Energy in the Human Body

A Middle School Life Science Curriculum
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Mary Anne Rea-Ramirez, Maria Nunez-Oviedo, John Clement

Energy in the Human Body is an exciting curriculum for grades 6-8 based on learning theory. It actively engages students and teachers in the construction of new knowledge through multiple strategies. With it, teachers take on the role of facilitator and co-constructor with your students.

Because we believe youth need and want to take responsibility for their own bodies and their health, we feel it is important to find better ways to help them construct mental models of their bodies that they can use to reason about their world. That is the purpose of this curriculum. In addition, new teaching strategies for helping students in the difficult process of constructing mental models of complex topics have been developed. We hope you will find it useful both in teaching this curriculum and in other areas as well.

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The Energy in the Human Body curriculum is the result of eight years of research on student learning and teaching strategies that assist students in constructing complex mental models of how their bodies work. It has been developed by a team of researchers and expert teachers in an attempt to find strategies that help students learn important concepts in life science. Students learn about how their own bodies use the energy they get from food. They learn why we breathe in oxygen, and breathe out carbon dioxide. Most importantly, they learn why their bodies are designed the way they are and apply this knowledge to common everyday occurrences. Instead of simply memorizing vocabulary, students learn concepts that will be important in their study of Biology later in their academic career. Students will have a chance to relate structure to function, to understand how the way a part of the body is structured relates to the way it works.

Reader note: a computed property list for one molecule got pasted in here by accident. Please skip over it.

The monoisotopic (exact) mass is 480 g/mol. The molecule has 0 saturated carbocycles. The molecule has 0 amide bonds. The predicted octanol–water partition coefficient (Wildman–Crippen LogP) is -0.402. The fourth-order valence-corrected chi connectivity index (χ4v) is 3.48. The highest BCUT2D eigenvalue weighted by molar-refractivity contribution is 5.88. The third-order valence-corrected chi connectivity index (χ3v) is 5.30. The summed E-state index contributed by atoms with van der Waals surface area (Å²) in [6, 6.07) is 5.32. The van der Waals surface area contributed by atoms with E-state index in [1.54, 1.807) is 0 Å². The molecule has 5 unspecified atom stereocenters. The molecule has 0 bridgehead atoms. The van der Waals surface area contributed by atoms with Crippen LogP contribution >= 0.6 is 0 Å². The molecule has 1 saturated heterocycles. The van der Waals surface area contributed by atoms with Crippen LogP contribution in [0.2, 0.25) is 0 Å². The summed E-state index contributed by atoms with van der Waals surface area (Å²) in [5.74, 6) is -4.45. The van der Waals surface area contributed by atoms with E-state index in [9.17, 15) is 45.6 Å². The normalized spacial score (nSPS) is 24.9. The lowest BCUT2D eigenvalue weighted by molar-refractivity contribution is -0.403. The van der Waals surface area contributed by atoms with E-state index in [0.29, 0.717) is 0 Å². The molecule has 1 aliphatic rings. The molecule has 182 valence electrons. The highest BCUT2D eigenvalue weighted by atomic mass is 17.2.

Supported by grants from the National Science Foundation [ESI-9911401 and REC-0231808] John Clement, PI. Copyright 2004 Mary Anne Rea-Ramirez. All rights reserved.
Any opinions, findings and conclusions or recommendations expressed in this material are those of the author(s) and do not necessarily reflect the views of the National Science Foundation.